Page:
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Not every marriage is meant to last, and some couples in Florida who married in their younger years end up getting divorced decades later. Sometimes, after the divorce is final, a person will find love again and decide to remarry. By this point, however, that person may have accumulated a significant amount of valuable assets and wealth. If this is the case, they may want to consider executing a prenuptial agreement (referred to as a premarital agreement under Florida law), to avoid the difficulties that could be encountered in a high net worth divorce.

When a person is entering their second marriage, they will want to consider how they will support themselves financially while married. A prenup can address what income and retirement assets will be retained as separate property and what income and retirement assets will be considered marital property. The prenup can also address who will be responsible for what costs when it comes to household expenses.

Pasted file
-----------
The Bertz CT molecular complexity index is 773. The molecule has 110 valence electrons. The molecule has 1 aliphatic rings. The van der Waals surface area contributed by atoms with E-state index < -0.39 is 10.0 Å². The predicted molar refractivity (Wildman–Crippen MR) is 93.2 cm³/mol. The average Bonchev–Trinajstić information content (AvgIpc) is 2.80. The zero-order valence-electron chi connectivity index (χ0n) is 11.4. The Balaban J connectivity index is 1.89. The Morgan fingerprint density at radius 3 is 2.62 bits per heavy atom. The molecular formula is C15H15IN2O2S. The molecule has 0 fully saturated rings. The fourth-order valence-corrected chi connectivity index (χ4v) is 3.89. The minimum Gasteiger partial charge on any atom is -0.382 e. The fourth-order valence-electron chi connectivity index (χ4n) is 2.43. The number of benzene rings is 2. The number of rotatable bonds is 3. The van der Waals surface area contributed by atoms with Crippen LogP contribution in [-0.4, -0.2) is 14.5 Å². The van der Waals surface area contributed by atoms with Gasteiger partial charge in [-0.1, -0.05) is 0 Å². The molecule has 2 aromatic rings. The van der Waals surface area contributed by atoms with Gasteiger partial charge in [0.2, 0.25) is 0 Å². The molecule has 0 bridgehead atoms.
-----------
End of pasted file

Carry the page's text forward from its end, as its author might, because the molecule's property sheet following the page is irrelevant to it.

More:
Prenups can also address how a person’s assets will be handled should they pass on before their new spouse and their children from a previous marriage. For example, a prenup can include provisions that an estate plan will be executed that divides one spouse’s assets between the other spouse and any children from a previous marriage. This way, a person’s loved ones will understand what that person’s wishes are regarding their estate, which could avoid legal disputes down the road.

Finally, prenups can delineate which assets will be marital assets and which assets will be separate assets. This could make the property division process run more smoothly should the couple decide to divorce. In addition, this can ensure that each spouse retains a fair amount of assets.

Prenups can be very valuable in a second marriage, especially for older couples who may be facing a high net worth divorce. A prenup can address how assets will be handled during the marriage, what will happen to assets in the event of a divorce and even how assets will be divided between a new spouse and children from a previous marriage if a party to the agreement passes away. However, prenups are legal documents, so each party to a prenup will want to seek legal guidance before signing on the dotted line, to ensure the agreement is fair and accomplishes what they intend it to.